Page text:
During university I also interned at a fashion e-commerce start up in Manchester. I got the internship through a blogging event through my old blog which shows networking can be pretty handy! I got to write blog posts on their website and research articles and customer behaviour which was interesting and definitely helped when I came to apply for jobs. 

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During university I also interned at a fashion e-commerce start up in Manchester. I got the internship through a blogging event through my old blog which shows networking can be pretty handy! I got to write blog posts on their website and research articles and customer behaviour which was interesting and definitely helped when I came to apply for jobs. 

I graduated university and took a graduate job at a well known high street retailer working on the footwear and accessories department as a BAA (Buyer's Administration Assistant). The role was exciting, fast-paced and very demanding. As a BAA your job is to manage to the organisation of the team - from samples, fit sessions, online shoots and product rack ups. You also have to raise the orders and chase suppliers to ensure you remain true to the critical path - this is crucial because if something is late to hit down in store, it might miss the big trend, the colour palette or the season. The BAA is the eyes and ears of the team, hunting down trends on Instagram and the catwalk to present to their busy buyer. It's hard work but also very rewarding. I learnt a lot in my year there but knew I wanted to work on a more textile-related department than footwear or accessories, which lead me to a trainee buyer position in knitwear at the company I'm at now.

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Although my career journey is just beginning I feel like I can offer some advice from what I learnt along the way.

1. Do your research

If you want to go to university, great, find out what area of fashion you want to go into and what course will help you the most. If you're more of a maths person, merchandising could be for you. Social savvy? Why not work in social media. Or if you love writing go for an editorial-based course. However a general fashion management course will give you an insight into all of these things!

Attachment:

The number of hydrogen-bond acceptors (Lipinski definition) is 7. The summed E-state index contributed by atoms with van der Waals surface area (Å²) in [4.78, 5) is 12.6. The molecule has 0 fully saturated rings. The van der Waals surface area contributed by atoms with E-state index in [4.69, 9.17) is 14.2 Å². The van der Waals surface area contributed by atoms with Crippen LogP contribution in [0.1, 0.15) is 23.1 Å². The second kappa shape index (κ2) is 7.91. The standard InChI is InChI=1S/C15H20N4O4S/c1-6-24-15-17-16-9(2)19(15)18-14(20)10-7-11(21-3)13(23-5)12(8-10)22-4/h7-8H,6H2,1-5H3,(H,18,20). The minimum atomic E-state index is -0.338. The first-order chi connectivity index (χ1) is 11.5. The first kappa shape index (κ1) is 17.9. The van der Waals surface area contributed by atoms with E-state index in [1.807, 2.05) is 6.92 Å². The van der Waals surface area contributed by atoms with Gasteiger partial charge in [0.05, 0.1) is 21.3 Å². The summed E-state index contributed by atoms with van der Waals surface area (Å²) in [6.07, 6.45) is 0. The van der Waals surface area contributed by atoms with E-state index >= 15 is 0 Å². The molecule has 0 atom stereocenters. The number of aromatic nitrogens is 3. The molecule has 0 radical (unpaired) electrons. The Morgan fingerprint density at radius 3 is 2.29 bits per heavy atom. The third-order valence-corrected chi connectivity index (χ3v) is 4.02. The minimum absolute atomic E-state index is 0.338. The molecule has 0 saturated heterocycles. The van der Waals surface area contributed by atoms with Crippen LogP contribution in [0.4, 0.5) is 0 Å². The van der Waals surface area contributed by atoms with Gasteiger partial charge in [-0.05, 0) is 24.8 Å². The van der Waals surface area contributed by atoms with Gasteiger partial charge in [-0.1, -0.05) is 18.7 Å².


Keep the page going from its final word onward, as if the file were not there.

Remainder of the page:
2. Work experience

If you can get some before uni then that's the ideal, however I lived a long way from London and had no means or contacts to carry out anything unpaid. In that case you may want to think about starting a blog or portfolio to show your interest in the field. Whilst at university, carry out more work experience. Manchester is full of emerging fashion brands so that's something I wish I'd done more of myself! 

3. Understand the retail environment

Subscribe to an industry publication such as Drapers and make sure you read articles online. Think about what retailers are doing well and why, or what retailers are struggling, what could they do more of? Have an awareness of things like exchange rates and raw materials prices and how that might affect supply chain and costs. Understand how politics shape the retail environment. These are all things you will have to think about at uni and things you will most-likely be asked at a university interview so start thinking now.

4. Understand the role 

Without work experience it's hard to TRULY understand what life on a buying team is like, but reading job descriptions online, Linked In profiles or interviews can help you see what you'll be doing on the day-to-day, even if you don't fully understand it yet. 

5. Set up a blog

Okay I know everyone's got one these days but they are perfect for gaining fashion experience. By the time I went to uni I'd already worked with a few brands and had a basic understanding of the PR industry. It also shows you have passion. Fashion is very competitive so you need to show a hunger for it. Write articles on personal style, trends, exhibitions you've been to and you can show a potential employer you are really committed to the industry. 

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I hope that by sharing my journey I can help others. You don't need to have an aunt who works in fashion, live in London or have rich parents but you do need to be hard working and dedicated. If you have any more questions about getting into the industry then leave me a comment below or email me and I'd be happy to help where I can!